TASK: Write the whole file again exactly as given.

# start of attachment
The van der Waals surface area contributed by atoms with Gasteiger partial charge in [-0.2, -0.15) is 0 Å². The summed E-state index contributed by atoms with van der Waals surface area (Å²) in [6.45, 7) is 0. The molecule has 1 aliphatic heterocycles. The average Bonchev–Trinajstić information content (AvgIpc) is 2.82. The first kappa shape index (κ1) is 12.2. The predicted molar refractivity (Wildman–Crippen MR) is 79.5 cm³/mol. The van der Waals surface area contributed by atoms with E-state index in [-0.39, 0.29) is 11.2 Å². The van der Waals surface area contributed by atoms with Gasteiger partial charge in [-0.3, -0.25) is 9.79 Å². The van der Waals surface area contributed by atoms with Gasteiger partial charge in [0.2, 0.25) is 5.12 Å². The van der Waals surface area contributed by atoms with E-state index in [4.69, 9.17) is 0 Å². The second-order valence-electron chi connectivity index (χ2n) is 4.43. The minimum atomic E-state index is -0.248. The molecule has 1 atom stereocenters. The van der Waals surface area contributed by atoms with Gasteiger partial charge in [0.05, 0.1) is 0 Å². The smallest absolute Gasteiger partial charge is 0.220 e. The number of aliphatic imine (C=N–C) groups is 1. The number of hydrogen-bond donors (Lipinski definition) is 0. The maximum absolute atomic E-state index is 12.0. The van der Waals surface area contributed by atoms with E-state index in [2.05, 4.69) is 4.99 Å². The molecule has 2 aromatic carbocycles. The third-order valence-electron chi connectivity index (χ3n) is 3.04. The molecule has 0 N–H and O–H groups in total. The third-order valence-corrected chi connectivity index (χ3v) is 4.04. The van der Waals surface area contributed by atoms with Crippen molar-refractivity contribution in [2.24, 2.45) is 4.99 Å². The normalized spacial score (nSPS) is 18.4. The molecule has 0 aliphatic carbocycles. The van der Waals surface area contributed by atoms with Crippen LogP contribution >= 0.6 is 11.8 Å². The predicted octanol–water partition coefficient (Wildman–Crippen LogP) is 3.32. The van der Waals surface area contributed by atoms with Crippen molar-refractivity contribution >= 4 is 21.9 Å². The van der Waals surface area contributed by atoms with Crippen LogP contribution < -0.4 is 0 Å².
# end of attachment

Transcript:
The van der Waals surface area contributed by atoms with Gasteiger partial charge in [-0.2, -0.15) is 0 Å². The summed E-state index contributed by atoms with van der Waals surface area (Å²) in [6.45, 7) is 0. The molecule has 1 aliphatic heterocycles. The average Bonchev–Trinajstić information content (AvgIpc) is 2.82. The first kappa shape index (κ1) is 12.2. The predicted molar refractivity (Wildman–Crippen MR) is 79.5 cm³/mol. The van der Waals surface area contributed by atoms with E-state index in [-0.39, 0.29) is 11.2 Å². The van der Waals surface area contributed by atoms with Gasteiger partial charge in [-0.3, -0.25) is 9.79 Å². The van der Waals surface area contributed by atoms with Gasteiger partial charge in [0.2, 0.25) is 5.12 Å². The van der Waals surface area contributed by atoms with E-state index in [4.69, 9.17) is 0 Å². The second-order valence-electron chi connectivity index (χ2n) is 4.43. The minimum atomic E-state index is -0.248. The molecule has 1 atom stereocenters. The van der Waals surface area contributed by atoms with Gasteiger partial charge in [0.05, 0.1) is 0 Å². The smallest absolute Gasteiger partial charge is 0.220 e. The number of aliphatic imine (C=N–C) groups is 1. The number of hydrogen-bond donors (Lipinski definition) is 0. The maximum absolute atomic E-state index is 12.0. The van der Waals surface area contributed by atoms with E-state index in [2.05, 4.69) is 4.99 Å². The molecule has 2 aromatic carbocycles. The third-order valence-electron chi connectivity index (χ3n) is 3.04. The molecule has 0 N–H and O–H groups in total. The third-order valence-corrected chi connectivity index (χ3v) is 4.04. The van der Waals surface area contributed by atoms with Crippen molar-refractivity contribution in [2.24, 2.45) is 4.99 Å². The normalized spacial score (nSPS) is 18.4. The molecule has 0 aliphatic carbocycles. The van der Waals surface area contributed by atoms with Crippen LogP contribution >= 0.6 is 11.8 Å². The predicted octanol–water partition coefficient (Wildman–Crippen LogP) is 3.32. The van der Waals surface area contributed by atoms with Crippen molar-refractivity contribution >= 4 is 21.9 Å². The van der Waals surface area contributed by atoms with Crippen LogP contribution < -0.4 is 0 Å².